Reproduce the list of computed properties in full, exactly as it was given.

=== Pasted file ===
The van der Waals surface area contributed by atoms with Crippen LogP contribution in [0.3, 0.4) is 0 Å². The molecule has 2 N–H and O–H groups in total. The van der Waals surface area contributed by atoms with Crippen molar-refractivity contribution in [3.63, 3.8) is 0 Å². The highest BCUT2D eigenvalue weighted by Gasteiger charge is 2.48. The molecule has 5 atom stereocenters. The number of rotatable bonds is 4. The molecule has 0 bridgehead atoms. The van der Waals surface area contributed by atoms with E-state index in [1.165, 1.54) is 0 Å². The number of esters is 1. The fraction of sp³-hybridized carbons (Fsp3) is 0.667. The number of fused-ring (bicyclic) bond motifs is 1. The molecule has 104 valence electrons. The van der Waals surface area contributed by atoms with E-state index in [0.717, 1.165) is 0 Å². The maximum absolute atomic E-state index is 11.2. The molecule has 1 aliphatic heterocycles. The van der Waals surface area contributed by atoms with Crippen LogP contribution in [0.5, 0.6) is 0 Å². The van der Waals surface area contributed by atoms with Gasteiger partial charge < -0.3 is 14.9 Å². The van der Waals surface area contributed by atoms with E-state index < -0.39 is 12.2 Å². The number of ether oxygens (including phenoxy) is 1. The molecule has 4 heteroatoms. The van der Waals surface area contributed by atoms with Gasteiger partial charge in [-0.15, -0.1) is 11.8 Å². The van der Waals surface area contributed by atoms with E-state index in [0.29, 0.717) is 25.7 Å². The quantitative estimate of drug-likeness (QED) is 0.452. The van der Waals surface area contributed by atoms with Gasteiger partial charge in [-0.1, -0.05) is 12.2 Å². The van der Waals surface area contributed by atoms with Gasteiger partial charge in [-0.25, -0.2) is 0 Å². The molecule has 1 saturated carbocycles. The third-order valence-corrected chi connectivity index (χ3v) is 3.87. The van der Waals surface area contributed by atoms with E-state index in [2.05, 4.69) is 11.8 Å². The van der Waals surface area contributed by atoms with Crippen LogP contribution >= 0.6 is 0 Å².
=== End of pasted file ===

The van der Waals surface area contributed by atoms with Crippen LogP contribution in [0.3, 0.4) is 0 Å². The molecule has 2 N–H and O–H groups in total. The van der Waals surface area contributed by atoms with Crippen molar-refractivity contribution in [3.63, 3.8) is 0 Å². The highest BCUT2D eigenvalue weighted by Gasteiger charge is 2.48. The molecule has 5 atom stereocenters. The number of rotatable bonds is 4. The molecule has 0 bridgehead atoms. The van der Waals surface area contributed by atoms with E-state index in [1.165, 1.54) is 0 Å². The number of esters is 1. The fraction of sp³-hybridized carbons (Fsp3) is 0.667. The number of fused-ring (bicyclic) bond motifs is 1. The molecule has 104 valence electrons. The van der Waals surface area contributed by atoms with E-state index in [0.717, 1.165) is 0 Å². The maximum absolute atomic E-state index is 11.2. The molecule has 1 aliphatic heterocycles. The van der Waals surface area contributed by atoms with Crippen LogP contribution in [0.5, 0.6) is 0 Å². The van der Waals surface area contributed by atoms with Gasteiger partial charge < -0.3 is 14.9 Å². The van der Waals surface area contributed by atoms with E-state index < -0.39 is 12.2 Å². The number of ether oxygens (including phenoxy) is 1. The molecule has 4 heteroatoms. The van der Waals surface area contributed by atoms with Gasteiger partial charge in [-0.15, -0.1) is 11.8 Å². The van der Waals surface area contributed by atoms with E-state index in [0.29, 0.717) is 25.7 Å². The quantitative estimate of drug-likeness (QED) is 0.452. The van der Waals surface area contributed by atoms with Gasteiger partial charge in [-0.1, -0.05) is 12.2 Å². The van der Waals surface area contributed by atoms with Gasteiger partial charge in [-0.25, -0.2) is 0 Å². The molecule has 1 saturated carbocycles. The third-order valence-corrected chi connectivity index (χ3v) is 3.87. The van der Waals surface area contributed by atoms with E-state index in [2.05, 4.69) is 11.8 Å². The van der Waals surface area contributed by atoms with Crippen LogP contribution >= 0.6 is 0 Å².